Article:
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Silent retreats: Tradition finds 21st century fans

Published on NewsOK Modified: July 28, 2014 at 8:49 am •  Published: July 28, 2014
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A very pregnant Juliana Berger took a five-day trip with her husband and didn't speak to him once.

They weren't fighting. They were attending a silent retreat.

Berger, 33, a web developer, had attended a number of silent retreats over the past decade. Her husband, Jonathan Mann, a 32-year-old songwriter, had never been.

Like so many people these days, the New York-based couple wanted a break from the stress of daily life.

"I thought the stillness would help me connect with my baby," said Berger, who was nearly eight months pregnant at the time.

Silent meditation transcends most religious traditions, and can be traced back thousands of years.

Today's retreats last from a day to several weeks and take place at monasteries, colleges, spas, hotels, and even hospitals.

"It's not really a vacation," cautioned Robert Epstein, senior research psychologist at the American Institute for Behavioral Research and Technology and professor of psychology at the University of the South Pacific in Fiji. "It's a very unusual experience, which can certainly be beneficial, but it's difficult in some respects, because it's a time when you are alone with your thoughts. And you can hear your thoughts very clearly."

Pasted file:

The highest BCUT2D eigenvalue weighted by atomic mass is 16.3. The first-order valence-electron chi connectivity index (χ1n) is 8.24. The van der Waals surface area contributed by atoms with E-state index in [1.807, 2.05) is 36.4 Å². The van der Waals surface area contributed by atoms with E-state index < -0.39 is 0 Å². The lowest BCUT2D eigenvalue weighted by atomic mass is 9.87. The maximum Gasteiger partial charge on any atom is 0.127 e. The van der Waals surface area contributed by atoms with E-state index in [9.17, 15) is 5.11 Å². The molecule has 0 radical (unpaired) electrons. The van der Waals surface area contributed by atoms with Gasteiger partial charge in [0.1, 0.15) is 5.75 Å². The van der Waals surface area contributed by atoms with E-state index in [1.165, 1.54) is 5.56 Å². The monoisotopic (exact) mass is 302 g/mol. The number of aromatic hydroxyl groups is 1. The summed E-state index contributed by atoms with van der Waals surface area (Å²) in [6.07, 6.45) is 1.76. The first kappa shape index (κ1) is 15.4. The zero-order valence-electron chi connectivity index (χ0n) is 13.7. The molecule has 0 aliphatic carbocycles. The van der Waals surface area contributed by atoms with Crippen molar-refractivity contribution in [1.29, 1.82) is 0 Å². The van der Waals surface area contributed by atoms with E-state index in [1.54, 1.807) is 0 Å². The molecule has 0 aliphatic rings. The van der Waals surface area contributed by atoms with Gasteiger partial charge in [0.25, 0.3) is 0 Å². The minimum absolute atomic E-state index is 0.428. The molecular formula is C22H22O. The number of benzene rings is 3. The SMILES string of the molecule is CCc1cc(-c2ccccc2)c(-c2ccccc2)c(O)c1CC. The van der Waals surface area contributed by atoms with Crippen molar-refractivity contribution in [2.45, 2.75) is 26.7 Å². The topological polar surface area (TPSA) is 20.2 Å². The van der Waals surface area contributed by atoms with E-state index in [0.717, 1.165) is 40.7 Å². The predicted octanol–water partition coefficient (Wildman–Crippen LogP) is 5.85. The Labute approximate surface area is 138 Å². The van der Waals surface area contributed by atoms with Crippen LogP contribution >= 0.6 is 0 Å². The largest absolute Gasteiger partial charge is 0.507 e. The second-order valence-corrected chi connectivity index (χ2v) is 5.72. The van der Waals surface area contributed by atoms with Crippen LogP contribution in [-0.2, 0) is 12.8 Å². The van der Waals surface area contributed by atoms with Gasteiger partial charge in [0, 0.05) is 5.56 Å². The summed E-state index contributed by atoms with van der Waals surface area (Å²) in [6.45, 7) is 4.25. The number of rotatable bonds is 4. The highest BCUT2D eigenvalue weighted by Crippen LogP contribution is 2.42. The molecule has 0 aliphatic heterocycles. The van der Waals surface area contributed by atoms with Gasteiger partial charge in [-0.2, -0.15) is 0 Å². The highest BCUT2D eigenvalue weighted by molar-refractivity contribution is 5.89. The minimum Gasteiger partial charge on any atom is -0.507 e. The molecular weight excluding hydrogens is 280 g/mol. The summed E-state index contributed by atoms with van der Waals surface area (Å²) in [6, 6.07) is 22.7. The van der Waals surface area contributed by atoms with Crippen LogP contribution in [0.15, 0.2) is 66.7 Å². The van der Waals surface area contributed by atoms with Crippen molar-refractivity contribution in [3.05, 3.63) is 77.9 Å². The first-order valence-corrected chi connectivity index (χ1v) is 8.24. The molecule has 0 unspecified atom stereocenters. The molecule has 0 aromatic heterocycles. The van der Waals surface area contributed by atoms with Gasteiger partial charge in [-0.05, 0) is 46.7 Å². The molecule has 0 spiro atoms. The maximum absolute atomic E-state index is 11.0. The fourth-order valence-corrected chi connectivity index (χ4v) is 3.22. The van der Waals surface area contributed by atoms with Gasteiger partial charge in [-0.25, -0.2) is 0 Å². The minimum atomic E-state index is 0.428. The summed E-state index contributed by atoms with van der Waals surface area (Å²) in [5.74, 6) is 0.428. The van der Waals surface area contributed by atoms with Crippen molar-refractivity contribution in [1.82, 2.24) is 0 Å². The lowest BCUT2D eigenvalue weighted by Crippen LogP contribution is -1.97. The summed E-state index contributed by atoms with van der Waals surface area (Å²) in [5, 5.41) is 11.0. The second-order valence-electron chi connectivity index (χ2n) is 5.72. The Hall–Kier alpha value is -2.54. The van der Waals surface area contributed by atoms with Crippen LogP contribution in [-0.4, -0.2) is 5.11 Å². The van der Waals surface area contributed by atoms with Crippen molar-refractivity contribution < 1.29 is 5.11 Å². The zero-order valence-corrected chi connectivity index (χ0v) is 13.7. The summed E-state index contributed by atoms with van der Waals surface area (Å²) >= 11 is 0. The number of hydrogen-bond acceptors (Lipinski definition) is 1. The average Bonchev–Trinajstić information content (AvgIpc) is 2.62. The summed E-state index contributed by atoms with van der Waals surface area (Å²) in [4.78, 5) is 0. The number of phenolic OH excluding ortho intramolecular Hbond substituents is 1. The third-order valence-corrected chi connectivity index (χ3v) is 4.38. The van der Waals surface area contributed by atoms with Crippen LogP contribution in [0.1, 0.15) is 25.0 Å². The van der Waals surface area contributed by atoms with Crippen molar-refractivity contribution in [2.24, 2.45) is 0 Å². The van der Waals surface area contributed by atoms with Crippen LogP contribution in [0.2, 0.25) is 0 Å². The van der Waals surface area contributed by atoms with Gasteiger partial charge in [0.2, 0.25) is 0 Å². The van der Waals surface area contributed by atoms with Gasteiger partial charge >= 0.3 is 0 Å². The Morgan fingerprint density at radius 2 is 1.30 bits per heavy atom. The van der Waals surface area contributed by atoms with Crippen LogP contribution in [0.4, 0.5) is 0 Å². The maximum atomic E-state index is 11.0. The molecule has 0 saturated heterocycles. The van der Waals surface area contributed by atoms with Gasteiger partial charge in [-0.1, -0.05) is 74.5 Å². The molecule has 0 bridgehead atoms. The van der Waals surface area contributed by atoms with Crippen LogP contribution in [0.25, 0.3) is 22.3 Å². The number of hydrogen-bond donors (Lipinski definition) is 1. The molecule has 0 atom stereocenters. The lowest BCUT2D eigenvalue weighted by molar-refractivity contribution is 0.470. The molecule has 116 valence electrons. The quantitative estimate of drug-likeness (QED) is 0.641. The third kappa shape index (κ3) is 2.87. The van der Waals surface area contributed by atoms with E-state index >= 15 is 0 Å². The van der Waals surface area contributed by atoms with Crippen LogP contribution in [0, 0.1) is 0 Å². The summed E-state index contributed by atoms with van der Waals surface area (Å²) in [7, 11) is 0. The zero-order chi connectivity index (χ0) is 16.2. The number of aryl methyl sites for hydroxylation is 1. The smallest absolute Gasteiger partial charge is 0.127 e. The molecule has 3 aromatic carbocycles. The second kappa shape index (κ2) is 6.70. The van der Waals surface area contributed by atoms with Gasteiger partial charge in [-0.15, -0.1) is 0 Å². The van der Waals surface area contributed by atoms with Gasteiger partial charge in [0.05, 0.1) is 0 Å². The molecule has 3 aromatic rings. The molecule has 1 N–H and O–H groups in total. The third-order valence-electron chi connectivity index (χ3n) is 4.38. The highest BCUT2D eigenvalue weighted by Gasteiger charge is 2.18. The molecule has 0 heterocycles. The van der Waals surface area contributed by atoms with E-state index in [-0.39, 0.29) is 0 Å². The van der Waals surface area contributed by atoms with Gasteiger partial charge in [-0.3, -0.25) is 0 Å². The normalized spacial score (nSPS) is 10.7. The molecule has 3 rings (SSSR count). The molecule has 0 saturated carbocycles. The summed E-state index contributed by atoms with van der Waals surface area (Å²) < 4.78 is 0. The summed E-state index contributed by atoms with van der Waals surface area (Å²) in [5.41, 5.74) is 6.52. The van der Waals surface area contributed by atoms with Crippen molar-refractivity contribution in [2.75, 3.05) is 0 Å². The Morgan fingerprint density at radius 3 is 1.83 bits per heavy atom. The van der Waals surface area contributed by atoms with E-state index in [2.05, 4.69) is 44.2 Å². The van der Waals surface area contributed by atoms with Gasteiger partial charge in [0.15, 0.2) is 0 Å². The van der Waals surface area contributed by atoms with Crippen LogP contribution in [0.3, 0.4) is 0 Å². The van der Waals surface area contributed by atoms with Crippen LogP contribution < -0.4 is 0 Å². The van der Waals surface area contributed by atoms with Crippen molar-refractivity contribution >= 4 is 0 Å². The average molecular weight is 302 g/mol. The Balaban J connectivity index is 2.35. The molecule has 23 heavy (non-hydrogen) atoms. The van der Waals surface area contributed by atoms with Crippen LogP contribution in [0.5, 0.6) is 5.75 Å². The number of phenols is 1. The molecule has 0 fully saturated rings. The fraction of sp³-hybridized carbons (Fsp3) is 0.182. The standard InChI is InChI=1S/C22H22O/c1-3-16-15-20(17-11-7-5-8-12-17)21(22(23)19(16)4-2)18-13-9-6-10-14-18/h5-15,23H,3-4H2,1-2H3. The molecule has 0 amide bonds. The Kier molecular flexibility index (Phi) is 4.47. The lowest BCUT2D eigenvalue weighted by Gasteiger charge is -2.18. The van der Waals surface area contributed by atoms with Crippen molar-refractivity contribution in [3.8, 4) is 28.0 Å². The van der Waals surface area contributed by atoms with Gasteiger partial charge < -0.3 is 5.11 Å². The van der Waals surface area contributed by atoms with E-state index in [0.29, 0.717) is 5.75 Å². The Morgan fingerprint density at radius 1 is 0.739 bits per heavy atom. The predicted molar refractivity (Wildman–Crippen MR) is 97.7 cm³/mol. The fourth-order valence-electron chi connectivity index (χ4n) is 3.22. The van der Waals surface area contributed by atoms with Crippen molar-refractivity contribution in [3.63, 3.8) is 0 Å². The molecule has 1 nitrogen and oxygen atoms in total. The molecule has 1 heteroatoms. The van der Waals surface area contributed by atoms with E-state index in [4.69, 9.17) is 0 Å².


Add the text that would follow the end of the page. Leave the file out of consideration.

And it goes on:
For some people, hearing those thoughts can be difficult, though by having time and space to think them through, some people are able to "exhaust the most disturbing ones and throw them away," he said.

Berger and Mann both experienced what they described as a transformation during their stay earlier this year at the Buddhist-influenced Insight Meditation Society in Barre, Massachusetts.

The retreat wasn't completely silent. There were teachers, lectures, small group sessions and some necessary words exchanged while cooking the vegetarian meals - but none to each other. Each of the 90 participants had their own modest single room.

The retreat had activities scheduled from 5:30 a.m. until 9:30 p.m. There were about eight daily periods for sitting, along with set times for walking, yoga, group interviews, working, eating, chanting, meditation instruction and lectures on Buddhist philosophy.

Mann said he's never been good at being still and found a 45-minute meditation on the second day physically painful and emotionally frustrating. Afterward, he went to his room and wept in what he described as, "the most violent emotional reaction" he's ever had.

"The meltdown helped a lot," he said, explaining he decided to stop trying so hard. He started moving about during the meditation periods and allowed his mind to wander.

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